A few weeks ago, I went to a job interview for a student worker position at the Howard Gittis Student Center.
Several days before the interview, I spent hours reviewing the job description and preparing for potential interview questions.
Once I arrived and saw there were two interviewers, however, I immediately became anxious. Having two sets of eyes on me was twice as intimidating.
As the interview dragged on, I felt my face flush, my breathing accelerate and the room get hotter. I became paranoid that every move I made was being closely examined.
Once the interview ended, I let out a huge sigh of relief, thankful that it was finally over and hopeful that by some miracle, I would get the position. A few days later, I received an email telling me I wasn’t hired.
In recent job interviews, all I’ve been able to think about is how much I don’t want to be there out of fear of embarrassing myself.
Thoughts race through my head as I try to come up with the best possible answer to the interviewers’ questions. “Is my face red? Does what I’m saying make sense? When will the interview end? Does the interviewer think I’m incompetent? I’m definitely not getting the job.”
In a perfect world, I would have a script with me so I don’t overthink everything I say. No matter how much I try to prepare, my answers are always somewhat incoherent.
Throughout my life, I’ve always struggled with anxiety, but I didn’t realize the full extent of how much it impacted me until high school.
In 2018, I was diagnosed with generalized and social anxiety disorders. From that point on, my anxiety continued to worsen to the point where I was having anxiety attacks in public and difficulty maintaining my relationships.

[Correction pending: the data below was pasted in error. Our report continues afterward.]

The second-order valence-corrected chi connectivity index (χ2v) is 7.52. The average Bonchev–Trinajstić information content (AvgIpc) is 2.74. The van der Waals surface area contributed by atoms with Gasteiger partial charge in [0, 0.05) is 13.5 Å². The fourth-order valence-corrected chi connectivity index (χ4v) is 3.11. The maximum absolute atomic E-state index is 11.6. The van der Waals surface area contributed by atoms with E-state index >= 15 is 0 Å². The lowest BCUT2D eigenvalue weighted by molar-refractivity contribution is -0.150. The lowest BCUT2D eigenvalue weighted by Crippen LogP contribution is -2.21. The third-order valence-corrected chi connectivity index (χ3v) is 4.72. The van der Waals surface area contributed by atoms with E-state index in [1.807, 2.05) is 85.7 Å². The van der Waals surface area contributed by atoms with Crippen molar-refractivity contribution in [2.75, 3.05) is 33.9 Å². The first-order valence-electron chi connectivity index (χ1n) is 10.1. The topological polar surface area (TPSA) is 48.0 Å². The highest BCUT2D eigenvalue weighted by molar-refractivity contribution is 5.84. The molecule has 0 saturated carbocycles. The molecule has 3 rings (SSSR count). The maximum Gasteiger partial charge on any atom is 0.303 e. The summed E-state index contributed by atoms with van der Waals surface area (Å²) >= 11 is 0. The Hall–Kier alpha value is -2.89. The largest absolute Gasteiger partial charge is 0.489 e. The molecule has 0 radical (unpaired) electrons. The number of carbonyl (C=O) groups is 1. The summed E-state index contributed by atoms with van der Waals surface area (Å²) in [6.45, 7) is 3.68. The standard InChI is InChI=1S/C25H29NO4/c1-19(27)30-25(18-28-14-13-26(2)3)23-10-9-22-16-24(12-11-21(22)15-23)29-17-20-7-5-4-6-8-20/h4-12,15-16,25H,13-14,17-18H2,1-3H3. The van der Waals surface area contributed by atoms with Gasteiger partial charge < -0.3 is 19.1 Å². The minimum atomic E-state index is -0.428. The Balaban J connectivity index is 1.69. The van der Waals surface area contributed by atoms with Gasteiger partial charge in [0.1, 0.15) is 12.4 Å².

In job interviews, being put on the spot makes me uncomfortable because I worry about having an anxiety attack mid-interview and ruining my chances of getting hired.
My poor performance in interviews makes me worry about my future. I worry my anxiety has doomed me to be unemployed after college and that I’m wasting my time trying to obtain a bachelor’s degree that won’t matter.
I’ve been trying to not let my anxiety get in the way of interviews by developing some strategies to prepare, like listening to music beforehand and staying away from things that could overstimulate me, such as strong smells and loud noises. I’m also remembering common interview questions, planning to talk to my psychiatrist about how to cope with my anxiety and reaching out to career counselors for more interview advice.
I remind myself it’s normal to go through many interviews without getting a job. After all, even the most qualified candidates don’t always have an easy time finding them.
My anxiety disorders are something I’ll have to deal with in the long term, but as I continue learning what I should and shouldn’t do in interviews, I’m hopeful that they will become easier for me to face.
I hope one day, I can stay relaxed and not get flustered even if I make a mistake.